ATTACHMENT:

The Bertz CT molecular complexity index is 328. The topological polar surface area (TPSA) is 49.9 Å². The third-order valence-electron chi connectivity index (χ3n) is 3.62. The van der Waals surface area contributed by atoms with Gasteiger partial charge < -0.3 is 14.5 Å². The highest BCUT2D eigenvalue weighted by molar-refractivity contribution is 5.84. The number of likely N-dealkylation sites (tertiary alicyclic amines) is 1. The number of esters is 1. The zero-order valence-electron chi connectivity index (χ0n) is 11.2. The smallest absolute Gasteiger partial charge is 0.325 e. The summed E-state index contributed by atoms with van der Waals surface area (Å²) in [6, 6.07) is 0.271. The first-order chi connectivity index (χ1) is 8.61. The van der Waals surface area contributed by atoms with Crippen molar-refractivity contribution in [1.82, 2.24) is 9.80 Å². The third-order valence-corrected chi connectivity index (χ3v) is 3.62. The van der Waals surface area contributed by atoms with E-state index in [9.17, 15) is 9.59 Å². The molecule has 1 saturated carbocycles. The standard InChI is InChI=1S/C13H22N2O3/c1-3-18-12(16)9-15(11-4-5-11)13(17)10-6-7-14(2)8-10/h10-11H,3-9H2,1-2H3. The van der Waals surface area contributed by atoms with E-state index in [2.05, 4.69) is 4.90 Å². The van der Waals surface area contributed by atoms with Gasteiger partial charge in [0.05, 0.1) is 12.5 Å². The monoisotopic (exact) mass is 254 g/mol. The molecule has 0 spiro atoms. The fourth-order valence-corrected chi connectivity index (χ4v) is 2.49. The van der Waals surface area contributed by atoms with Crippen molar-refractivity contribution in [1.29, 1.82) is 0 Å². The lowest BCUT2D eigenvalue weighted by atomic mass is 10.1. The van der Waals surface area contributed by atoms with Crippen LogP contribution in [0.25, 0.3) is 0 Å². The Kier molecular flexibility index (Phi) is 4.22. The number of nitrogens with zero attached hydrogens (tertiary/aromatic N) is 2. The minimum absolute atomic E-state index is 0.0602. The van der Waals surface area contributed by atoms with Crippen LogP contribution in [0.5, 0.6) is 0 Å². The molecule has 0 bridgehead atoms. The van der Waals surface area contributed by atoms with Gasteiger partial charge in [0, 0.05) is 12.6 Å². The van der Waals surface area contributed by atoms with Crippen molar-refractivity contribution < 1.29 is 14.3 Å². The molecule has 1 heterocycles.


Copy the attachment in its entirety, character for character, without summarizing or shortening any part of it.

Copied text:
The Bertz CT molecular complexity index is 328. The topological polar surface area (TPSA) is 49.9 Å². The third-order valence-electron chi connectivity index (χ3n) is 3.62. The van der Waals surface area contributed by atoms with Gasteiger partial charge < -0.3 is 14.5 Å². The highest BCUT2D eigenvalue weighted by molar-refractivity contribution is 5.84. The number of likely N-dealkylation sites (tertiary alicyclic amines) is 1. The number of esters is 1. The zero-order valence-electron chi connectivity index (χ0n) is 11.2. The smallest absolute Gasteiger partial charge is 0.325 e. The summed E-state index contributed by atoms with van der Waals surface area (Å²) in [6, 6.07) is 0.271. The first-order chi connectivity index (χ1) is 8.61. The van der Waals surface area contributed by atoms with Crippen molar-refractivity contribution in [1.82, 2.24) is 9.80 Å². The third-order valence-corrected chi connectivity index (χ3v) is 3.62. The van der Waals surface area contributed by atoms with E-state index in [9.17, 15) is 9.59 Å². The molecule has 1 saturated carbocycles. The standard InChI is InChI=1S/C13H22N2O3/c1-3-18-12(16)9-15(11-4-5-11)13(17)10-6-7-14(2)8-10/h10-11H,3-9H2,1-2H3. The van der Waals surface area contributed by atoms with E-state index in [2.05, 4.69) is 4.90 Å². The van der Waals surface area contributed by atoms with Gasteiger partial charge in [0.05, 0.1) is 12.5 Å². The monoisotopic (exact) mass is 254 g/mol. The molecule has 0 spiro atoms. The fourth-order valence-corrected chi connectivity index (χ4v) is 2.49. The van der Waals surface area contributed by atoms with Crippen molar-refractivity contribution in [1.29, 1.82) is 0 Å². The lowest BCUT2D eigenvalue weighted by atomic mass is 10.1. The van der Waals surface area contributed by atoms with Crippen LogP contribution in [0.25, 0.3) is 0 Å². The Kier molecular flexibility index (Phi) is 4.22. The number of nitrogens with zero attached hydrogens (tertiary/aromatic N) is 2. The minimum absolute atomic E-state index is 0.0602. The van der Waals surface area contributed by atoms with Crippen LogP contribution in [0.5, 0.6) is 0 Å². The molecule has 0 bridgehead atoms. The van der Waals surface area contributed by atoms with Gasteiger partial charge in [0, 0.05) is 12.6 Å². The van der Waals surface area contributed by atoms with Crippen molar-refractivity contribution < 1.29 is 14.3 Å². The molecule has 1 heterocycles.